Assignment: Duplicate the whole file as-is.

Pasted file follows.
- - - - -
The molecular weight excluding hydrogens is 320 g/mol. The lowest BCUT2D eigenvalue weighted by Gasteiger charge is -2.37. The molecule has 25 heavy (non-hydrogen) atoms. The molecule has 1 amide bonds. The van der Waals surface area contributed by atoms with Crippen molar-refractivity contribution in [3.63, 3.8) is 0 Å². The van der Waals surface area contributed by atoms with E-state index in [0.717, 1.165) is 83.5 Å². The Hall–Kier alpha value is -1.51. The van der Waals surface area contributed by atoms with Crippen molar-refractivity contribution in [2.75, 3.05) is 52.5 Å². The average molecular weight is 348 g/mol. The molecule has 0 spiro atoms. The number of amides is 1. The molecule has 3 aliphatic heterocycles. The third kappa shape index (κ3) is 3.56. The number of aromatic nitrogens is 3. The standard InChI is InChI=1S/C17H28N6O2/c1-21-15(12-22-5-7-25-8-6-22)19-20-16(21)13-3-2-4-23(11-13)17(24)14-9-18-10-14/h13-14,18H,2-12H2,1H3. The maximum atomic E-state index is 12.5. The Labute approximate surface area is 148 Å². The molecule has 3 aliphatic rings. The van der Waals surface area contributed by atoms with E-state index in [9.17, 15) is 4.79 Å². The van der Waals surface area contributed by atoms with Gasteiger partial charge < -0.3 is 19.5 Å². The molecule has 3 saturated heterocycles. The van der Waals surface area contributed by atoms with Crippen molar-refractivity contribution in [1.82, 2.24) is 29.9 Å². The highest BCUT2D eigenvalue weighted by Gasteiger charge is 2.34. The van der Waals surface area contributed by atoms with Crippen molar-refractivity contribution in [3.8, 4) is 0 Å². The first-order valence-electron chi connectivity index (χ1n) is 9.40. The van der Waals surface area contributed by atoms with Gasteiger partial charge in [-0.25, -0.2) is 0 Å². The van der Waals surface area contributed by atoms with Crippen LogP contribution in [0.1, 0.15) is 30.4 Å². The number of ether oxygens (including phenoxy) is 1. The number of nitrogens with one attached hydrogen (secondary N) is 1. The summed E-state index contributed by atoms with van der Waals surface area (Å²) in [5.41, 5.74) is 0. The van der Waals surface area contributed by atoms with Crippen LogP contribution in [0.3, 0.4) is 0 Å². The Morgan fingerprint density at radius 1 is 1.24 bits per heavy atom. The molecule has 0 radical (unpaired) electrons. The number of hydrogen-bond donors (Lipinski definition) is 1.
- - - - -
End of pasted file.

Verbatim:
The molecular weight excluding hydrogens is 320 g/mol. The lowest BCUT2D eigenvalue weighted by Gasteiger charge is -2.37. The molecule has 25 heavy (non-hydrogen) atoms. The molecule has 1 amide bonds. The van der Waals surface area contributed by atoms with Crippen molar-refractivity contribution in [3.63, 3.8) is 0 Å². The van der Waals surface area contributed by atoms with E-state index in [0.717, 1.165) is 83.5 Å². The Hall–Kier alpha value is -1.51. The van der Waals surface area contributed by atoms with Crippen molar-refractivity contribution in [2.75, 3.05) is 52.5 Å². The average molecular weight is 348 g/mol. The molecule has 0 spiro atoms. The number of amides is 1. The molecule has 3 aliphatic heterocycles. The third kappa shape index (κ3) is 3.56. The number of aromatic nitrogens is 3. The standard InChI is InChI=1S/C17H28N6O2/c1-21-15(12-22-5-7-25-8-6-22)19-20-16(21)13-3-2-4-23(11-13)17(24)14-9-18-10-14/h13-14,18H,2-12H2,1H3. The maximum atomic E-state index is 12.5. The Labute approximate surface area is 148 Å². The molecule has 3 aliphatic rings. The van der Waals surface area contributed by atoms with E-state index in [9.17, 15) is 4.79 Å². The van der Waals surface area contributed by atoms with Gasteiger partial charge < -0.3 is 19.5 Å². The molecule has 3 saturated heterocycles. The van der Waals surface area contributed by atoms with Crippen molar-refractivity contribution in [1.82, 2.24) is 29.9 Å². The highest BCUT2D eigenvalue weighted by Gasteiger charge is 2.34. The van der Waals surface area contributed by atoms with Crippen molar-refractivity contribution in [3.8, 4) is 0 Å². The first-order valence-electron chi connectivity index (χ1n) is 9.40. The van der Waals surface area contributed by atoms with Gasteiger partial charge in [-0.25, -0.2) is 0 Å². The van der Waals surface area contributed by atoms with Crippen LogP contribution in [0.1, 0.15) is 30.4 Å². The number of ether oxygens (including phenoxy) is 1. The number of nitrogens with one attached hydrogen (secondary N) is 1. The summed E-state index contributed by atoms with van der Waals surface area (Å²) in [5.41, 5.74) is 0. The van der Waals surface area contributed by atoms with Crippen LogP contribution in [0.3, 0.4) is 0 Å². The Morgan fingerprint density at radius 1 is 1.24 bits per heavy atom. The molecule has 0 radical (unpaired) electrons. The number of hydrogen-bond donors (Lipinski definition) is 1.